For many of us, we use these two words interchangeably. However, there’s a major difference between the two. What’s the difference between being kind and being nice?

In simple terms, being nice is when you are polite. It’s doing something that is pleasing or agreeable. Whereas being kind is when you do something for someone because you care about that person. It’s doing something that is helpful to others and comes from a place of benevolence. The distinguishing factors lies in the motivation of a person or act. For example, if you help someone move a piece of furniture, that would be described as either nice or kind. If the underlying motivation was to create a favorable impression or to ask for a favor later, then that action can only be considered nice and not kind. If the action was done to spare the other person from extra effort or inconvenience, then that action can be considered kind, as well as nice. These two are not always mutually exclusive.

At The Willows, we strive for teaching our students to be both kind and nice. While we acknowledge the importance of being nice in social and professional settings, it’s also important for us to teach our students to stand up for what is right and, at times, that action might not be viewed as nice. That’s where teaching kindness comes in. Teaching kindness starts with an understanding of emotional intelligence and learning to comprehend our own feelings and emotions as well as being able to empathize that in others. The importance of emotional intelligence has always been recognized as one of our core values at The Willows. In 2015, The Willows integrated RULER, and evidence-based program from the Yale Center for Emotional Intelligence, into The Willows classrooms and curriculum. RULER has enhanced our teaching practices and self-regulations of our students as well as strengthened empathy and relationship quality. It helps us teach kindness. Learn more about RULER @ The Willows here.

Here are few ways to teach your child to embrace kindness.

Ask Questions

Helping our children understand what kindness means is done through conversation. Talk to them about their feelings and the feelings of others. Ask your child, “How do you think that person felt or what do you think they’re feeling?” By asking these questions and having them think from a different perspective, they begin to gain an understanding of empathy.

Model Kindness

Preach what you teach. Help your children see what kindness looks like by performing acts of kindness. When you see someone that needs help, act. Children learn through behaviors model by adults so the more we model kind behaviors, the more likely our children will exhibit those. Be aware of what you’re saying. Children are always listening. Do you talk negatively about your neighbor or relatives? Children not only see you modeling behaviors, but they also hear them.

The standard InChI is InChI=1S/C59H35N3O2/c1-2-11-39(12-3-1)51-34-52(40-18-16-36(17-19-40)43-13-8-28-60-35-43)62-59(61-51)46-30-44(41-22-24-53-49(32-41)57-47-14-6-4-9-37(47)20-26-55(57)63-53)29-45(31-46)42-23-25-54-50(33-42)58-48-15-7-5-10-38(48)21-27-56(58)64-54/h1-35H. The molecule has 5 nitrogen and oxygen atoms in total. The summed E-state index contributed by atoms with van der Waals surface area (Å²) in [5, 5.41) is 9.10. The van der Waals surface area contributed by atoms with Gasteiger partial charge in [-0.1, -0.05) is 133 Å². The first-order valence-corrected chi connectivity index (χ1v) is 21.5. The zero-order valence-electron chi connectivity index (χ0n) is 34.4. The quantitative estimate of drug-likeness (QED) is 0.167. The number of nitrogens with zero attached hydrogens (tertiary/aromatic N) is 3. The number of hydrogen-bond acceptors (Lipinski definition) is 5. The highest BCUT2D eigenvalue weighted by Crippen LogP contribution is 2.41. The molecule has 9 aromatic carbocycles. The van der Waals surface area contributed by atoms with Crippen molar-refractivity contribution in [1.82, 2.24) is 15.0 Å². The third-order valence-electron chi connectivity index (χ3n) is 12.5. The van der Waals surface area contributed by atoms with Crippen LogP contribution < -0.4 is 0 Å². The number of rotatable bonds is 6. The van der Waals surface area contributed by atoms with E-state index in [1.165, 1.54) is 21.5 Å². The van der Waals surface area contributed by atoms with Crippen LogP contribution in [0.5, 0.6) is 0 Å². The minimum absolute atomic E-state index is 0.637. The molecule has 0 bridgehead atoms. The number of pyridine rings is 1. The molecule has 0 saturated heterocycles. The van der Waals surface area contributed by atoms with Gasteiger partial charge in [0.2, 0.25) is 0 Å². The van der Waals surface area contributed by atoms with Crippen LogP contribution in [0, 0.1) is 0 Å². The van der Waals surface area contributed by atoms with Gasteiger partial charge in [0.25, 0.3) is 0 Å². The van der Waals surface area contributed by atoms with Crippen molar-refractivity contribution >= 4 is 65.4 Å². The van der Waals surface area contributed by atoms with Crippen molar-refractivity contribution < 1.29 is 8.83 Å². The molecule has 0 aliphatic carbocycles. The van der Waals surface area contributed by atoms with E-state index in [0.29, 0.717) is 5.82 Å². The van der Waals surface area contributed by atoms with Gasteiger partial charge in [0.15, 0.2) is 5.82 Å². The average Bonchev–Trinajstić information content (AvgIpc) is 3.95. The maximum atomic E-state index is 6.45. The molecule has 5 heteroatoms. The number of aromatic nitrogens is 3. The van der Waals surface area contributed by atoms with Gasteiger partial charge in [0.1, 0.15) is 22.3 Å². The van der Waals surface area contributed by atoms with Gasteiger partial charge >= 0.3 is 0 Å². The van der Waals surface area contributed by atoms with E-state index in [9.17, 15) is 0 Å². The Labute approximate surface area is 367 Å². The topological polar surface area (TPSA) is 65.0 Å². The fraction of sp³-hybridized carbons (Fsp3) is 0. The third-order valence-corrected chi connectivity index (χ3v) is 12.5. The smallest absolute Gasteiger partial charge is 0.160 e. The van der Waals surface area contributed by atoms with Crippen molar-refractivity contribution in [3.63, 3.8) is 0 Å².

Point out Kindness

Pointing out your own acts of kindness or noticing it in others will teach your child to look for kindness in this world. Acknowledge your child when they are doing an act of kindness. Let them know that you recognize their efforts and how their efforts made a positive impact on you and those around them.

Help Others

Teach your child the joy of helping others. Let them know that it feels good to help others, even if you’re not getting anything in return. Setup opportunities for your child to help the local neighborhood or get involved in an important cause to them.

“How we feel effects our learning, the decisions we make, how we treat others, and our personal well-being.” – Yale Center for Emotional intelligence RULER.

Why Field Trips? The Positive Effects on Learning

For teachers, one of the best tools in solidifying concepts and tying together classroom learning is through real-world experiences such as field trips. Whether it be a local trip to the beach, the aquarium, the post office, or a retirement home, each of these experiences contributes to students’ understanding of the world.

By stepping outside of the classroom, we provide students an opportunity to see connections between what is happening at school and in the real world. They begin to take what they have learned in the classroom and apply it to the situations around them.

There has been new research published in The Journal of Human Resources that finds the positive social and academic impact field trips have on children. In the study, more than 1,000 fourth and fifth grade students were put into two groups. One group participated in 3 to 6 “culturally-enriching” field trips, such as a visit to an art museum or play, while the other group remained in class. The study found that the kids in the field trip group scored higher on end of grade exams, received higher class grades, and exhibited fewer disciplinary behaviors compared to those in the other group.

Here at The Willows, we embrace field trips and view them as a supplement to learning. As a community of dedicated life-long learners, we believe that to enrich the lives of our students we need to extend our borders beyond our campus and embrace the world. We need to build bridges by seeking ways for our students to explore and engage with our neighbors and those globally, and one engaging and authentic way to do that is through field trips.

Our Director of Teaching and Learning Terri Baird said, “Field trips are one of the best ways for students to make meaning and see connections between the classroom and the world. Learning outside, through experience, helps put the “do” in Dewey.”

Here are just some of the Willows’ field trips:

  • Middle School Community Service-Learning Trip to Peru
  • Middle School Community Service-Learning Trip to Nicaragua
  • 7th grade overnight to Memphis
  • 8th grade overnight to D.C.
  • 5th grade overnight to Boston
  • 4th grade overnight to AstroCamp
  • 3rd grade overnight to Hilltop